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Fox’s Minority Report is one of the many freshman shows this season to undergo a creative change after it was picked up to series.
The drama, a follow-up to the 2002 Steven Spielberg feature film, chronicles the unlikely partnership between a man haunted by the future and a cop haunted by her past as they race to stop the worst crimes of the year 2065 before they happen.
The pilot was picked up with Stark Sands set to play both precog fraternal twins, Arthur and Dash, with Michael and Matthew Dickman having played the characters in the 2002 feature film. The series in June enlisted One Big Happy alum Nick Zano to take on the role of Arthur.
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“We had always envisioned the Arthur role as being one that was a little smaller,” series creator Max Borenstein told THR after the show’s panel at the Television Critics Association summer press tour. “It was one that could be played by one actor, from a production standpoint. Then as we fleshed out who Arthur was and his differences from Dash and how much of a role we wanted him to play in the series going forward, it became clear from a creative standpoint that it made sense to have two very different kind of distinct actors playing those roles. And also from a production standpoint, one has eight to nine days to make an episode, and if one actor is playing two lead roles, you’re in deep water.”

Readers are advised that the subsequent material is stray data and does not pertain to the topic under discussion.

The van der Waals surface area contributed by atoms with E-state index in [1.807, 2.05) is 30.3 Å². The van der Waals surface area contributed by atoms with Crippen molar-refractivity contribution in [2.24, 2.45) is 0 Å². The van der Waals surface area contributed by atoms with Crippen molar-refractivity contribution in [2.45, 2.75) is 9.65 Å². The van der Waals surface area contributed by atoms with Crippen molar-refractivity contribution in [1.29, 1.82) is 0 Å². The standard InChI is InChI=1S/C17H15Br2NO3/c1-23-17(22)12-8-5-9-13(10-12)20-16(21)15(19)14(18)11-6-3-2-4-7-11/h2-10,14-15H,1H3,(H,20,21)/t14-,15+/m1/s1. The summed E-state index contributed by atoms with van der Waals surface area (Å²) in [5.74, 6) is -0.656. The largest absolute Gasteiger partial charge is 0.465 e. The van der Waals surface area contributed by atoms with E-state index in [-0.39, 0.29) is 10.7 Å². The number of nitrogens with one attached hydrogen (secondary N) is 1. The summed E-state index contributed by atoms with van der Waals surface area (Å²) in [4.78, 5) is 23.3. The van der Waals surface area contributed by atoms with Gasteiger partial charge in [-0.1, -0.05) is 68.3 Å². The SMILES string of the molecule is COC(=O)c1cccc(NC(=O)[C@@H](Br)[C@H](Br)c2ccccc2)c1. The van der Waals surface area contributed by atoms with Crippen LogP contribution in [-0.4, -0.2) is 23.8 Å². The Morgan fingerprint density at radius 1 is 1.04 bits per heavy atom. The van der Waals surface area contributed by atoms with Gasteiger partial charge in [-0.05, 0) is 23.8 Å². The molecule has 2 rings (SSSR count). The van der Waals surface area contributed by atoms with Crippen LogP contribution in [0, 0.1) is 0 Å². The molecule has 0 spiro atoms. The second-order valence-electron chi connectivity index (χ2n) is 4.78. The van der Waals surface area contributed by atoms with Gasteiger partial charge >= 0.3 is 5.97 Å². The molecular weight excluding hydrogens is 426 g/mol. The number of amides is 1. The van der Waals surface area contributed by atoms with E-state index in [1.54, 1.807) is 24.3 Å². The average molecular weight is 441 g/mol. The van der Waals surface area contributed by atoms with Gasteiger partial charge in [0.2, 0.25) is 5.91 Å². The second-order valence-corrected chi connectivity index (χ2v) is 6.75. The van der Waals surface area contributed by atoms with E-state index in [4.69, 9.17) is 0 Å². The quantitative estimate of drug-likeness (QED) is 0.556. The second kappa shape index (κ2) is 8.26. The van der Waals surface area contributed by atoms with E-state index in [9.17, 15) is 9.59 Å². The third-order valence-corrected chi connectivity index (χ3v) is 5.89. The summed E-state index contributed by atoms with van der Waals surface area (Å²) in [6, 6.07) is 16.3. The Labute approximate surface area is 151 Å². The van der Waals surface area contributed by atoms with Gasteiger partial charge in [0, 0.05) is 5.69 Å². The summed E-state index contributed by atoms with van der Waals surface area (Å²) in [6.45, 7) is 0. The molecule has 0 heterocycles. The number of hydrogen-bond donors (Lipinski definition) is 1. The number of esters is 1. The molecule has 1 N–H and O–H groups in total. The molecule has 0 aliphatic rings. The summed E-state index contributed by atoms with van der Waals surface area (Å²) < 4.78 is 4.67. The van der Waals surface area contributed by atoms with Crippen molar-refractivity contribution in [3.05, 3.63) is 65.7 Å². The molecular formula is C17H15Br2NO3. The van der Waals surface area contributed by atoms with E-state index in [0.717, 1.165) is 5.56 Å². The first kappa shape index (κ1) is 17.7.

The feature writer-producer, who is making his television debut with Minority Report, acknowledges that it seemed like a good idea at first to have Sands play both roles but that shifted when he realized the production commitment and that his show isn’t Orphan Black. (Star Tatiana Maslany plays multiple clones on the BBC America drama.
Enlisting Zano, Borenstein said, was “not a huge shift” from the show that was originally pitched to Fox during development.
“When the role got bigger and I started to realize what we actually work with in terms of time for any given episode, it started to become very clear that as appealing as that Orphan Black model was in our imagination, that it made sense and from a creative standpoint — as we really began to dig in — it was less about retooling than it was about getting in the room and saying, ‘Who is Arthur?’ ”
The original pilot — which has not been released to critics and is undergoing reshoots to incorporate Zano — only featured a little bit of the Arthur character at the end and is being retooled. He added, “We want our audience to know what that central dynamic is from an early point. We went back and very organically slotted him in.”
As for why star Sands’ real-life fraternal brother wasn’t cast to portray his on-screen fraternal twin, it’s an easy answer: “He’s not an actor!” Borenstein said with a laugh.
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